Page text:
After collecting student feedback about Northwestern’s current housing and roommate application procedure, the NU Division of Student Affairs and Undergraduate Housing Office are looking at other options for the class of 2016 and future incoming classes.
Julie Payne-Kirchmeier, assistant vice president for NU’s Student Auxiliary Services, said the housing staff began looking into changing the application process in January. She said the University’s current process has led to frustrated students who did not get their top housing choices.
“We’re really in the investigative process, but we want to launch this fall,” Payne-Kirchmeier said.
One of the proposed plans include an online form that displays the dorms that are open to freshmen. Rooms would list open occupancy spaces and students would be able to click on the room to assign themselves housing. With this system, students might be able to self-populate without the help of NU staff. Payne-Kirchmeier said the Division of Student Affairs is still developing a priority system on how to choose the students who would get to choose their rooms first.
The current application process asks freshmen to list their top five dorm preferences. Once the housing office gathers this information, it uses the preferences to place students into dorms.
The two NU departments are also currently looking at RoomSync, a Facebook application that allows students to choose their own roommates.
“It interfaces with our housing management system, but there are other permutations we’d have to figure out, for instance, if a student doesn’t have a Facebook,” Payne-Kirchmeier said.
She said a possibility for students who do not use Facebook would be to manually fill out RoomSync questions, but the staff is still looking into that option. The goal is to make the housing process as student-friendly as possible, Payne-Kirchmeier said.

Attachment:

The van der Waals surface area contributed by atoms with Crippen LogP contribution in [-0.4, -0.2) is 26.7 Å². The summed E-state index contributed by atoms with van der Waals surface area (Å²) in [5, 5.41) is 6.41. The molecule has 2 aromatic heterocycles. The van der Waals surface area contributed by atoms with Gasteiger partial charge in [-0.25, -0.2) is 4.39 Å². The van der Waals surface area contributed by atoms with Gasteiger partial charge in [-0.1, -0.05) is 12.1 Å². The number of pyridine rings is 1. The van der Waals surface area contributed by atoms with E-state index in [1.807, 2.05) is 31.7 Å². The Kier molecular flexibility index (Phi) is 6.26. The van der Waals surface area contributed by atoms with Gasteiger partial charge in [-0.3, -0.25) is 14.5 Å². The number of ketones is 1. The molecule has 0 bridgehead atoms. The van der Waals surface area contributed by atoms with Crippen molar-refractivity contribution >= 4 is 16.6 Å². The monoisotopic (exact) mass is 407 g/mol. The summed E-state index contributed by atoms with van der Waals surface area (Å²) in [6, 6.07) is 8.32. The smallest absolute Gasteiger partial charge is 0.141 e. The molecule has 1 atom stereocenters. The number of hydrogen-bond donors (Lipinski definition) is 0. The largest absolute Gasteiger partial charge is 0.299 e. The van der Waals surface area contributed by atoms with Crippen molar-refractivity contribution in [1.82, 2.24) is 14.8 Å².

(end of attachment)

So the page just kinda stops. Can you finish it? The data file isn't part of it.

Communication freshman Adam King said he thought the process of registering for a dorm last summer was very quick, but could have been more specific.
“I think almost any system would be better than what we have,” King said. “I think focus should be less on the building, but more on the roommate or the features and location of the building.”
Weinberg freshman Supriya Bharati got the chance to live in her first-choice housing option, Willard Residential College. However, she chose to live in North Mid-Quads after deciding Willard was not suited for her.
“When I got here, I realized the dorms were not what I wanted,” Bharati said. “I wish there were personal anecdotes of students who lived there because house heads give us the wrong impression by promoting their dorms.”
Payne-Kirchmeier said NU has not officially decided on a new housing application process.
“We’d love it (if) we could launch it for this incoming class, but if not, we definitely want this online for 2013,” Payne-Kirchmeier said.